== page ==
B-1: Relationship Between the Query Based Operation Realization Interface and the Product (FIG. 3)

As said above, the query based operation realization interface can be implemented as part of the product that the query based operation realization interface manipulates, and the query based operation realization interface can also be implemented as an independent product.

It's preferred to implement the query based operation realization interface as part of the product that the query based operation realization interface manipulates. FIG. 3 shows this preferred form of relationship between the query based operation realization interface (310) of present invention and the product (300) that the query based operation realization interface manipulates. The query based operation realization interface (310) uses the internal mechanisms of the product (300) to manipulate the product to realize operations.

In this preferred embodiment, it's assumed that the query based operation realization interface is implemented as part of the product that the query based operation realization interface manipulates.

As already mentioned above, the query based operation realization interface can be implemented in the form of a piece of software. If the query based operation realization interface (310) manipulates a software product (300), the query based operation realization interface (310) can be implemented as part of the software product (300). In this case, the instructions of the query based operation realization interface (310) may be stored on the digital storage medium on which the instructions of the software product itself are stored.

If the query based operation realization interface (310) manipulates a hardware product (300), the query based operation realization interface (310) can be implemented as part of the software on the hardware product (300) if the hardware product (300) already contains software. The query based operation realization interface (310) can also be implemented as an independent piece of software on the hardware product (300) regardless of whether or not the hardware product (300) already contains software. In any case, the query based operation realization interface (310), namely, the instructions of (310), can be stored on a digital storage medium that is part of the hardware product or that is associated with the hardware product.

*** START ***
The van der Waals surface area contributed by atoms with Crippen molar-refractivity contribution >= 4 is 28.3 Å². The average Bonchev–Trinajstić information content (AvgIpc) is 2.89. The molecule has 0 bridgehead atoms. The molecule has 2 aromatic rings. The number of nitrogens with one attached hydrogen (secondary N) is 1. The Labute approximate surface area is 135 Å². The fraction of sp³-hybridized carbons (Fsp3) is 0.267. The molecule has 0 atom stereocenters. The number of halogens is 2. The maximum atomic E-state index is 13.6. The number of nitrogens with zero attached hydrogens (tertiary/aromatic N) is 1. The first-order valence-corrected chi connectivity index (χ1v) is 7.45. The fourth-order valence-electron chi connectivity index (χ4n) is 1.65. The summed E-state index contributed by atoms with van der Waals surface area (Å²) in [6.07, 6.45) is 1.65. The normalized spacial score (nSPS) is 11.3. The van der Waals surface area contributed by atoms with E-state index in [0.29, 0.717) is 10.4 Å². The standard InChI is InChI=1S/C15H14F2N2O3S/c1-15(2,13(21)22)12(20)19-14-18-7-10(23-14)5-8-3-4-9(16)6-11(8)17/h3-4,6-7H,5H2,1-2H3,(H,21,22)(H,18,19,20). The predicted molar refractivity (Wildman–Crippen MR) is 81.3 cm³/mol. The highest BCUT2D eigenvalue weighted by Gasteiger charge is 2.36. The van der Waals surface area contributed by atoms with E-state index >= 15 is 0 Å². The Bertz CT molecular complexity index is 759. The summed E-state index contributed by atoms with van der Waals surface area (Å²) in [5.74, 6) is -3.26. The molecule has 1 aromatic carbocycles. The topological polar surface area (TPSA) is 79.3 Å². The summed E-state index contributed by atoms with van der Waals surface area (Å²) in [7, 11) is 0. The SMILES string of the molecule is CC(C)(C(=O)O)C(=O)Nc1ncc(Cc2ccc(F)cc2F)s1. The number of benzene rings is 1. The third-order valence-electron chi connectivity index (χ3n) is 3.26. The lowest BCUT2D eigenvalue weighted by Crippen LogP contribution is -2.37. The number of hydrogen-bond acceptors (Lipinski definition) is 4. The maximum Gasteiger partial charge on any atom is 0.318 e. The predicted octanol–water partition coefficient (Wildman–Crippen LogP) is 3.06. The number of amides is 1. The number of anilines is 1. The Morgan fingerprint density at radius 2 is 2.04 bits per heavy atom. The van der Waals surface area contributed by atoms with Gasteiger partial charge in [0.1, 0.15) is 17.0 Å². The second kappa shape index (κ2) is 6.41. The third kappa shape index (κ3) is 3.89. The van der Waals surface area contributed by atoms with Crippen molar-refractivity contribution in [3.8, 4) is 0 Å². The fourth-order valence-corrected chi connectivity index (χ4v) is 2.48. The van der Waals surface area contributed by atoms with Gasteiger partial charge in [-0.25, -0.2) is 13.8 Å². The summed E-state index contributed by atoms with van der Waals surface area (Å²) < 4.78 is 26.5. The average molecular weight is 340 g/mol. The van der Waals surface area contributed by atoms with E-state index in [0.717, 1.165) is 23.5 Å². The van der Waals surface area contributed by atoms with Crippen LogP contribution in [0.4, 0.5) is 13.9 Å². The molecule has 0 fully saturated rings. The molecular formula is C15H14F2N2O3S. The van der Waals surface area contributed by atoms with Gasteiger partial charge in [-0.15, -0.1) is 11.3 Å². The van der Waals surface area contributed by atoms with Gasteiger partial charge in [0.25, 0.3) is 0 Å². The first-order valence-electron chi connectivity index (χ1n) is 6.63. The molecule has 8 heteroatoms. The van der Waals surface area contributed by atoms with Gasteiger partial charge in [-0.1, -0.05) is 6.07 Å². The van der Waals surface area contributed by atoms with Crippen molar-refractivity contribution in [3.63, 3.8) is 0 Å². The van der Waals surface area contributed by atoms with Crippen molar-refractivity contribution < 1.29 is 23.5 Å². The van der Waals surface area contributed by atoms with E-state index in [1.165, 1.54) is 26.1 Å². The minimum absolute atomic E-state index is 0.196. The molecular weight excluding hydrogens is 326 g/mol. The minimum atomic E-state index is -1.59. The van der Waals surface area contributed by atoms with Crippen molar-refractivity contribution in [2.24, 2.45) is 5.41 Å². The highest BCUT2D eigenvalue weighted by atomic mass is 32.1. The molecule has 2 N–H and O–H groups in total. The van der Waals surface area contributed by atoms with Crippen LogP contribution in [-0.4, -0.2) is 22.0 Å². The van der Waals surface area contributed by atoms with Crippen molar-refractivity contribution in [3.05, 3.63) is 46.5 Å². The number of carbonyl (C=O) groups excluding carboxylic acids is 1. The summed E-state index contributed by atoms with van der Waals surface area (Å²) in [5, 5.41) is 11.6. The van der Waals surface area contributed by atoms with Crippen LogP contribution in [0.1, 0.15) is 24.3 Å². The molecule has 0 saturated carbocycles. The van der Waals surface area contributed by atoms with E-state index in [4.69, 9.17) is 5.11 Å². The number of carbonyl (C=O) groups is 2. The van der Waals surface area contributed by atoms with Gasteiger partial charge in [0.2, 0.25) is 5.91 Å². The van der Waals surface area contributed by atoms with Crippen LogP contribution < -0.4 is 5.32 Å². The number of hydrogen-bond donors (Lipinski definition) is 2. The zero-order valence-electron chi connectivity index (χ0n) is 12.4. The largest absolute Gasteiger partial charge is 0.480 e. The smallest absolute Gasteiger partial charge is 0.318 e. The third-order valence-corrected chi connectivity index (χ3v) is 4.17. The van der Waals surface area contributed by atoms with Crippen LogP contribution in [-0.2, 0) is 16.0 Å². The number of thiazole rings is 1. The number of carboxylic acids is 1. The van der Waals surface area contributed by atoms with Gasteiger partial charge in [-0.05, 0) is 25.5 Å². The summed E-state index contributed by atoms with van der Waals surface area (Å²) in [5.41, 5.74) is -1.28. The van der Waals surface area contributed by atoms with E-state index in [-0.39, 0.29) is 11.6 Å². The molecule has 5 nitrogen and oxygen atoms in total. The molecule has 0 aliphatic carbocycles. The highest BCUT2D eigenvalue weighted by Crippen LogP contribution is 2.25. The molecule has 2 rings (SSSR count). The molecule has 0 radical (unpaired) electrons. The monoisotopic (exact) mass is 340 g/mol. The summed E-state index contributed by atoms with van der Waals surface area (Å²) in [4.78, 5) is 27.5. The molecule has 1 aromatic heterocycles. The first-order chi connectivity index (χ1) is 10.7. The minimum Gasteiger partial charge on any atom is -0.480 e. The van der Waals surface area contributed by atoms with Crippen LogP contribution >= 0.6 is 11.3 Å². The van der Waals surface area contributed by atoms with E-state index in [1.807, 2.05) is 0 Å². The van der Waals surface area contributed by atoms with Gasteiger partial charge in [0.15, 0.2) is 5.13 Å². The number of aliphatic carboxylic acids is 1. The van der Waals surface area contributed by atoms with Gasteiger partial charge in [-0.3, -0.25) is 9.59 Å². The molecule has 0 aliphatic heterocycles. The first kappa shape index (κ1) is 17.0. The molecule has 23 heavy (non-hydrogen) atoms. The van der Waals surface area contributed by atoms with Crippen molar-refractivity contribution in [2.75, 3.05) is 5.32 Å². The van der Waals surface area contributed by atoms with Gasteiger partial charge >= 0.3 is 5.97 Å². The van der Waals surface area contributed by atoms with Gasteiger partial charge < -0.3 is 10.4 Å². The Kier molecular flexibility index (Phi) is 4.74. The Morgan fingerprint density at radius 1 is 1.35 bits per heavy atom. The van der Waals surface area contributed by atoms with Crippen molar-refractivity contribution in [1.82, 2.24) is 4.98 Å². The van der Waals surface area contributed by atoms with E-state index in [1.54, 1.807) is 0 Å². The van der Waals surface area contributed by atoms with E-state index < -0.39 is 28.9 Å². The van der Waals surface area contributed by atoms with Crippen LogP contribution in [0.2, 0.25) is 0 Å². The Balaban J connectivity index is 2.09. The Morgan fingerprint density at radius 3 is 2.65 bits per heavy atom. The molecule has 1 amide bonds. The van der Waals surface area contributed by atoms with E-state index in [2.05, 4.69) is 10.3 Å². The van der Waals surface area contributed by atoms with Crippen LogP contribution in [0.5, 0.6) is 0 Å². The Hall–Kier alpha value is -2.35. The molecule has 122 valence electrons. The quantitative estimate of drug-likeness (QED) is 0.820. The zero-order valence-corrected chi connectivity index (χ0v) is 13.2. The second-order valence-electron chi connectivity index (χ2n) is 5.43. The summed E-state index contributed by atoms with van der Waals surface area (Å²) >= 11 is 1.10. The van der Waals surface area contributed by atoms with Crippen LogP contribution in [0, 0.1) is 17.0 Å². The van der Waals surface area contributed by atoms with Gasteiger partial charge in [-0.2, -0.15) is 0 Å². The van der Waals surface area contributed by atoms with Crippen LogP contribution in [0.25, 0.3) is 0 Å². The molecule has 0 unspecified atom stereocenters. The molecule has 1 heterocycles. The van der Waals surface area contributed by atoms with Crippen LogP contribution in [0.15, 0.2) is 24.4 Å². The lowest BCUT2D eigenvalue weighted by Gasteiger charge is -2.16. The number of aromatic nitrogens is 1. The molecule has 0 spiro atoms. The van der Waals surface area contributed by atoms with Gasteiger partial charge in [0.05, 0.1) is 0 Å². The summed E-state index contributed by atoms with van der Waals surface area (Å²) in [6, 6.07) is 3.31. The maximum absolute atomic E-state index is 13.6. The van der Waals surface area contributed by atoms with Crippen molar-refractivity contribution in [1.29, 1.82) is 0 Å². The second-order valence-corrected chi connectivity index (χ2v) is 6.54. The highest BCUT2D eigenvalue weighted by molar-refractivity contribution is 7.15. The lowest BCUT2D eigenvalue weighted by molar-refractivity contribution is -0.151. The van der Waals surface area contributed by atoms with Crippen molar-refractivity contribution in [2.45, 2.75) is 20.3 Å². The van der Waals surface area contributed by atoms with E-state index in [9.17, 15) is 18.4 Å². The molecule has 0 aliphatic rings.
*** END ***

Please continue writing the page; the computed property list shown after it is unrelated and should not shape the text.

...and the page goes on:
The query based operation realization interface can be added as an additional part (or, functionality, feature, etc.) of the product, embedded in the overall user interface of the product. The product may already have associated existing operation realization interfaces, whether menu based, command based, or in other forms. Those existing operation realization interfaces can be kept unchanged. A user of the product can still use the existing operation realization interfaces if using the existing operation realization interfaces is simpler in some cases, and the user knows the exact processes (menus, commands, orders of steps, etc.) of realizing her goals in those cases.

For example, Microsoft Windows operating system already has both menu and command based operation realization interfaces. Then, the query based operation realization interface can be a new operation realization interface that is added to Microsoft Windows. Users of Microsoft Windows can use the query based operation realization interface, and the users can also use the existing menu and command based operation realization interfaces if using them is simpler in some cases.

For another example, an Apple's iPhone already has a menu based operation realization interface, with menus displayed on the display screen of the iPhone. Then, the query based operation realization interface can be a new operation realization interface that is added to the iPhone. Users of the iPhone can use the query based operation realization interface, and the users can also use the existing menu based operation realization interface if using it is simpler in some cases.

The query based operation realization interface is available for a user to use whenever the product is available for the user to use. Using Microsoft Word on a Windows PC as a software product example, when a user runs Microsoft Word to get the Microsoft Word window on the screen of the monitor of the PC, the user query interface of the query based operation realization interface is available to the user for her to use. The user query interface may contain an input box, such as the one shown in FIG. 2. The user can type a query into the input box.

Using a cell phone as a hardware product example, whenever the cell phone is turned on and in operational mode, the user query interface of the query based operation realization interface is available on the screen of the cell phone for the user to enter queries.

Another option for the availability of the query based operation realization interface is to add a new menu item if existing operation realization interfaces are menu based, or add a new command if existing operation realization interfaces are command based, so that a user can use the new menu item or the new command to turn on or turn off the query based operation realization interface as desired.

B-2: User Input Device

The query based operation realization interface of the present invention always has a user query interface through which users can enter queries. Thus, there must be a user input device so that a user can use to enter her queries.

The user input device can be a hand based device, sound based device, hand and sound based device, or the alike. Keyboards, keypads, electrical handwriting boards and similar devices are examples of hand based user input devices. Microphones and similar devices are examples of sound based user input devices. Telephones and similar devices are examples of hand and sound based user input devices.